Mary Magdalene[4] was therefore not directly involved with the Holy Grail object itself, but rather with its themes of service and sacrifice. She was the woman who served Jesus by anointing him and washing his feet, thereby preparing him for his death and resurrection. Thus her life became a representation of the grail principles—a human picture of the grail in action. See the article Mary Magdalene – Fact or Fiction? for more information on her.

Joseph of Arimathea,[5] possibly the first custodian of the grave-cloth that has become known as the Shroud of Turin, had a more direct connection with the Holy Grail. Robert de Boron’s story of him being the original keeper of the grail cup, and holding it under the cross to catch Jesus blood, may well be a literary version of the fact that Joseph was the first owner of the Shroud by virtue of his provision of both the tomb and the cloth used for Christ’s burial. De Boron was a cleric who wrote Joseph d’Arimathe in 1205 after his master, Gautier de Montbéliard, returned to France following the 4nd Crusade. The Shroud had been kept in Constantinople since 944 and was displayed regularly in religious services there, but the city was sacked by the crusaders in 1204, and the Shroud was taken (in one of the many ironies of history, the Crusaders of 1204-5 thus never made it to the Holy Land, and instead destroyed the capital city of the Roman Empire). A number of crusaders had seen or heard of what to them was a mysterious and holy object. If the Shroud of Turin is actually the burial cloth of Christ, then it is a “grail object,” as it contains his blood. So when De Boron wrote his story, he may have “shrouded” the acts of Joseph by referring instead to the cup used at the Last Supper as a way of emphasizing the significance of both the blood of Christ and Joseph’s actions. See the article The True Holy Grail for more information.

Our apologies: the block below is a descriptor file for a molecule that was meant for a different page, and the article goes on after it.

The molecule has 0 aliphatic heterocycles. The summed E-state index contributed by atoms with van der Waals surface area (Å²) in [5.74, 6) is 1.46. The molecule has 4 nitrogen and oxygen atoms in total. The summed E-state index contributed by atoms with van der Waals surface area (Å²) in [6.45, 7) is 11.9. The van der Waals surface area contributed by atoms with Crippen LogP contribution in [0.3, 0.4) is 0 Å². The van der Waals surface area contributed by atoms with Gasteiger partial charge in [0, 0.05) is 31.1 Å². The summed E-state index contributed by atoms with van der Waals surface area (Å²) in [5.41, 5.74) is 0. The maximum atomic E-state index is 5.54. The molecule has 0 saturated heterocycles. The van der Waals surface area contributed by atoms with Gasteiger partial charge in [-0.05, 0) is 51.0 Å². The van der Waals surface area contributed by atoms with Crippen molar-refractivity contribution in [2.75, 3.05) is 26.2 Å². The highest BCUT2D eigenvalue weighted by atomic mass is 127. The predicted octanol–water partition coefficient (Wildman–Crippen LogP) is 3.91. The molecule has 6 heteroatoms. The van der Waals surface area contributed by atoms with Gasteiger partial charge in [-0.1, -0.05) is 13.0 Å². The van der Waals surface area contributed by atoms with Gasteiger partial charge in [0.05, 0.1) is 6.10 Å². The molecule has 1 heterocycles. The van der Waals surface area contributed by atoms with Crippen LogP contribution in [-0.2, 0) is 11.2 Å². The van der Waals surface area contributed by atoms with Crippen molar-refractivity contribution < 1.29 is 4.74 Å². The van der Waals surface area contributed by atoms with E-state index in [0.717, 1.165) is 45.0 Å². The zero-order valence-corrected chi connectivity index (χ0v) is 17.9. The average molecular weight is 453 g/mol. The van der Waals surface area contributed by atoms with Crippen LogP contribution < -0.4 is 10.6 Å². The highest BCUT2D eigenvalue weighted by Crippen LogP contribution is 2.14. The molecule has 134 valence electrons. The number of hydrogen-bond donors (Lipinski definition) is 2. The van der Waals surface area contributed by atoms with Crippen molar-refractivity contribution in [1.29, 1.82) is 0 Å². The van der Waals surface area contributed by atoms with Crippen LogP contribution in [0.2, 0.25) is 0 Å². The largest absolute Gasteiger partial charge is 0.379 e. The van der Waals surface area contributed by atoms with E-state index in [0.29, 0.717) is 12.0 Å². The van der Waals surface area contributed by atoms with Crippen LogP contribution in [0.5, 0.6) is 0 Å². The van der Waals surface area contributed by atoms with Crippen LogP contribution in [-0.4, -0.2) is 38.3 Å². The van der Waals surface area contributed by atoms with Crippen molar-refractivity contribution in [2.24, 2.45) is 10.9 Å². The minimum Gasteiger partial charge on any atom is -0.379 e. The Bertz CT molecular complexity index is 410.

There are other fascinating stories and/or legends about Joseph of Arimathea traveling to Britain. It was said that the source of Joseph’s wealth was trading, and especially trading in tin. There are tin mines in Cornwall that were in operation at that time, and it has been speculated that Joseph owned a fleet of ships for transporting tin ore from the mines to buyers. If this was true, then Joseph may have made a number of voyages to England, and was therefore equipped to leave Israel by boat and to take others with him. The Talmud (Jewish scribal writings) indicated that Joseph of Arimathea was Jesus’ great uncle (the brother of the Virgin Mary’s father). It was therefore speculated that Joseph brought Jesus to England as a boy during the “silent” years of Jesus’ youth (the Bible doesn’t provide any information on the life of Jesus between age 12 and 30). William’s Blake’s well-known poem And did those feet in ancient times written in 1808 speaks of this, and the poem was the source of the anthem Jerusalem regarded by many as the national anthem of England. The poem and the anthem inspired the popular 1981 film Chariots of Fire as well as many others.

The stories of Joseph tell us that he came to Glastonbury in Cornwall, the location of the Isle of Avalon in the King Arthur tales. If true, he was therefore Britain’s first evangelist, and was said to have founded the first church in England at Glastonbury (a mud and wattle structure that later became the “Lady Chapel,” the ruins of which can still be seen). He was also said to have thrust his staff into the ground, and the staff budded and became the “Glastonbury Thorn,” which has been tended by the monks there for centuries. It was also said that Joseph was the ancestor of King Arthur through his daughter, who supposedly stayed in Britain, married a Welsh prince, and became the ancestor of the Pendragons-the Christian kings of Britain.